Is coffee really the second largest traded commodity in the world? Are French Roast coffees "fresher" than Light Roasts? Can you use less coffee and grind it finer? Is Fair Trade and Organic coffee higher quality? Does Espresso have to have Robusta beans? Can coffee really cure a hangover?
Out of curiosity, we decided to look a little deeper and this is what we found:
1. Coffee is the second largest traded commodity in the world, second only to oil
The truth behind this one shocked me while I was doing research. Everyone in the coffee industry seems to repeat this myth without really knowing where it comes from or being able to point to the data. Maybe coffee is the second largest traded commodity, but not necessarily, it all depends on how you look at it. Mark Pendergrast, the author of "Uncommon Grounds: The History of Coffee and How It Transformed Our World," explored this myth after realizing he did not provide a citation for it in the introduction to his book. His thoughts are definitely worth a read if you are interested in coffee culture and he can address this myth much better than I can. Basically it depends on if you are looking at the monetary value of the coffee or the quantity of coffee being traded and whether or not you take into account futures contracts. There is also the question of how we figure out commodity value, since coffee is roasted, looses weight during the process, is re-sold to cafes who then brew it and sell it again, etc.
2. Oily French Roast coffees are fresher than Light Roast coffees
My guess is that this myth came about because French Roast coffees look shiny, oily and fresh. Coffee geeks already know the answer to this question but it is a common misconception. Light roast coffees don't have the same oily look on their exterior and often appear dried out. Two coffees, one French and one Light, can be roasted on the exact same day and be just as fresh but look entirely different. When looking for coffee freshness, you want to see if the roasting company provides a roast date on their bags or bins. Its also usually a safe assumption that a specialty coffee roaster is roasting in small batches on a daily basis and their coffee will be fresher than the big name coffees you find on your supermarket store shelves. There is a lot of varying opinion about how long coffee stays good for. Some people think you should use all your coffee within three days. My opinion is that it tastes bests a couple of days after its been roasted and you should use up your pound of coffee within a week. If you don't drink a pound of coffee a week, try getting 1/2lb. bags. Alternatively you can go to your local cafe or co-op and get your coffee in whatever quantity you think you will use for the next week. That way, you can get as much as you think you will be able to drink before its best flavors starts to fade.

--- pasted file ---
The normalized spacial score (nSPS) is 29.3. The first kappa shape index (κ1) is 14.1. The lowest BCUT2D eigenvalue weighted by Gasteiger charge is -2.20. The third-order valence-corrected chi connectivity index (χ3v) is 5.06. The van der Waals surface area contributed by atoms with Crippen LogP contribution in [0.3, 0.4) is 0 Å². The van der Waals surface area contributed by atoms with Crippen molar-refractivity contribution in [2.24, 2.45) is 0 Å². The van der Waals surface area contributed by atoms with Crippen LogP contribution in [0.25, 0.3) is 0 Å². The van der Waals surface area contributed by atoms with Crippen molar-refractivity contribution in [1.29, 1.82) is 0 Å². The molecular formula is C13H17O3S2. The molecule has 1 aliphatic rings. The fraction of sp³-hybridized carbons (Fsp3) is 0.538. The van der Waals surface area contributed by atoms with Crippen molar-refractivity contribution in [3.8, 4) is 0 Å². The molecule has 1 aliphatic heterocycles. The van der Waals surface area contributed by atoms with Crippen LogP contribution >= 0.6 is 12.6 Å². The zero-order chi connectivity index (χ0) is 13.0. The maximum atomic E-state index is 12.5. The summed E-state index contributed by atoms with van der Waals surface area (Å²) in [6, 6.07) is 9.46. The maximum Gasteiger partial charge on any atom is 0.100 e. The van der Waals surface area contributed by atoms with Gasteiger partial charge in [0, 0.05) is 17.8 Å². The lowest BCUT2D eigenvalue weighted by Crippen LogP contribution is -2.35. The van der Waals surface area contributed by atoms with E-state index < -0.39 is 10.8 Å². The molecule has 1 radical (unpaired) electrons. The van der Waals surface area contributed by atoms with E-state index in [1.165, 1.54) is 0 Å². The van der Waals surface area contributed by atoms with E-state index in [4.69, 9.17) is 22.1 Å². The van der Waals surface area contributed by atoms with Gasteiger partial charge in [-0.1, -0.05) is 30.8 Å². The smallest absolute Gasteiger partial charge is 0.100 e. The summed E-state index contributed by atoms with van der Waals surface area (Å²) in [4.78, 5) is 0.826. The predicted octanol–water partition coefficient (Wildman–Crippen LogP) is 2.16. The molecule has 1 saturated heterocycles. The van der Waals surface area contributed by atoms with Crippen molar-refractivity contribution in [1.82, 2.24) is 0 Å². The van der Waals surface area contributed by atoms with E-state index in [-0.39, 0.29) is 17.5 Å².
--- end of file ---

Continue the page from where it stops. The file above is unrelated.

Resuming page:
3. I can use less coffee if I grind it finer or my coffee will taste better if I use more of it